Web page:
Op Ed: Elegy for a big, beautiful LA cat

Like a lot of Angelenos, I found myself consumed last week by the fate of P-22, the mountain lion that, a decade ago, was discovered to have taken up residence in Griffith Park. On Monday, the big cat was sedated and captured in a Los Feliz backyard, after apparently having been hit by a car the night before. Aging and in failing health, he suffered a fractured skull, among other injuries.

I was buoyed when it appeared he would survive and be relocated to a nature preserve. But on Saturday morning, he was euthanized to deep and wide regret.

We understand — don’t we? — that we share our environment with wildlife. We recognize what the poet Robinson Jeffers once referred to as “transhuman magnificence.”

But P-22 signed something beyond that, something personal for Los Angeles. He signed something about how the city operates, what makes it distinct.

On the one hand, there’s the matter of celebrity. Certainly, the 12-year-old cat fit the criteria — sought out by residents eager for a sighting, written up in publications including National Geographic. Just think of the iconic photos: P-22 passing below the Hollywood sign or standing on a crest overlooking the basin, with its sprawling nighttime lights.

Perhaps most telling: This newspaper prepared a prewritten “obituary.”

And yet, celebrity is fickle and it is fleeting. It’s far too shallow a gloss on P-22. What made this mountain lion essential for us was not that he was famous, but that he persevered.

To get to Griffith Park, P-22 had to migrate from the Santa Monica Mountains and may have crossed both the 405 and the 101 freeways. Once in the park, he beat the odds and stuck around for 10 years, making the “urban wilderness” of Los Angeles his home.

Isn’t that, to some extent, the case for all of us? Whether we arrived from elsewhere or were born here, we have built lives in this city, not least by reckoning with its ferocity. Los Angeles is often caricatured as witlessly Edenic, “the City of Dreadful Joy,” in Aldous Huxley’s pointed phrase. But we know that’s just a stereotype, a convenient mythology of the place.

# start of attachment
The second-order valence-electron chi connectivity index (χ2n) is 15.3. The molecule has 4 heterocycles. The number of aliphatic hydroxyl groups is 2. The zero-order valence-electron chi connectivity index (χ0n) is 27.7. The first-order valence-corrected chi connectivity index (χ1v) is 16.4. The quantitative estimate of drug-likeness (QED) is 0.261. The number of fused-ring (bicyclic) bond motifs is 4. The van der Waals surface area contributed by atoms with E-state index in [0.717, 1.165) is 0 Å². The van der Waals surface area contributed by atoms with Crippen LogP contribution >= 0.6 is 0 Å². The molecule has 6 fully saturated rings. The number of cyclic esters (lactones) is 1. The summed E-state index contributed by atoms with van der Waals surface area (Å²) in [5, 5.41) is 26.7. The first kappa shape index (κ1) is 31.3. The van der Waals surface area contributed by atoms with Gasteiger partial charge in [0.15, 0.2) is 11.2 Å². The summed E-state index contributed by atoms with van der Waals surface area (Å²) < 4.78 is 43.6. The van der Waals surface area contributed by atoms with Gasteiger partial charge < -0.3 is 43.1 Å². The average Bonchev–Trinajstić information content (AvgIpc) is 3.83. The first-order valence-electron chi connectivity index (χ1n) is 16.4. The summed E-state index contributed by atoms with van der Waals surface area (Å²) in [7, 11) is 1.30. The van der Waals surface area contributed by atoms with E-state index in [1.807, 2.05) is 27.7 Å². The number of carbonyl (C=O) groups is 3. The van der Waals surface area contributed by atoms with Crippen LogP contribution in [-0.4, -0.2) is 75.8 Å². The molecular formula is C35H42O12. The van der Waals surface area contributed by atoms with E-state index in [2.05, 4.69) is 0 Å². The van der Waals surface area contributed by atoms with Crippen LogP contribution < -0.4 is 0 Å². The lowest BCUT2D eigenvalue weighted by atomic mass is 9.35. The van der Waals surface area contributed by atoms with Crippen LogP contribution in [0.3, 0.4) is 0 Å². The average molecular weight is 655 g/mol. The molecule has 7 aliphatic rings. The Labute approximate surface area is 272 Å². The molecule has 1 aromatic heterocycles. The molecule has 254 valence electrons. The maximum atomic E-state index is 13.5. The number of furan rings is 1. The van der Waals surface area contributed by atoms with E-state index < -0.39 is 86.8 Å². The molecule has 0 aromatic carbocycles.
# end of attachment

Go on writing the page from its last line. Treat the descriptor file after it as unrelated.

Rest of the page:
Instead of Huxley’s witless joy, let’s substitute wildness: a city in which nature vividly asserts itself. This begins with the instability of the landscape — the fires, floods, earthquakes and droughts. Among my favorite civic symbols are the La Brea Tar Pits, which sit in the midst of the metropolis like a harbinger of past and future, reminding us of where the city came from, what it will revert to.

And then there’s animal life, which is everywhere, from the scorpions and wolf spiders in the canyons to the possums I occasionally see in my driveway and the black widows in my garage.

During lockdown, I encountered a family of coyotes in my Mid-City neighborhood. They had come down to the flats for food, I imagined: I gave them a wide berth as I walked. Still, who am I to see them as interlopers? It if weren’t for our encroachment on their territory, they wouldn’t need to roam into ours.

The same might be said of P-22, who in coming to Griffith Park, enacted another never-ending Los Angeles story: leaving home, with all its limitations (the puma population of the Santa Monica Mountains is small and at risk for a variety of reasons, including the genetic effects of inbreeding), lighting out for new territory.

That instinct, that determination is just one reason P-22 was beloved, emblematic. He was one of us. His Los Angeles, like ours, could be a difficult city. Griffith Park was too small a hunting ground for a puma. He isolated himself when he braved the freeways. He would not find a mate.

All the same, he made do — or more than that. I would like to say that P-22 thrived. In so doing, he reiterated what I have long considered the key lesson of Los Angeles: The world is unpredictable and we have to adjust. Adapt, or else. This is Los Angeles defined.

All creatures come to an end; we know it But that doesn’t make the ending easy.

When I learned P-22 was gone, I wept. This was not a matter of misplaced emotion; I wasn’t projecting. I was mourning a local hero, beautiful, who made his own path and persevered.

Whatever else it is, Los Angeles is a place of aspiration. P-22 was part of that lineage, a saint of the city in the most elemental sense.

David L. Ulin is a contributing writer to Opinion.

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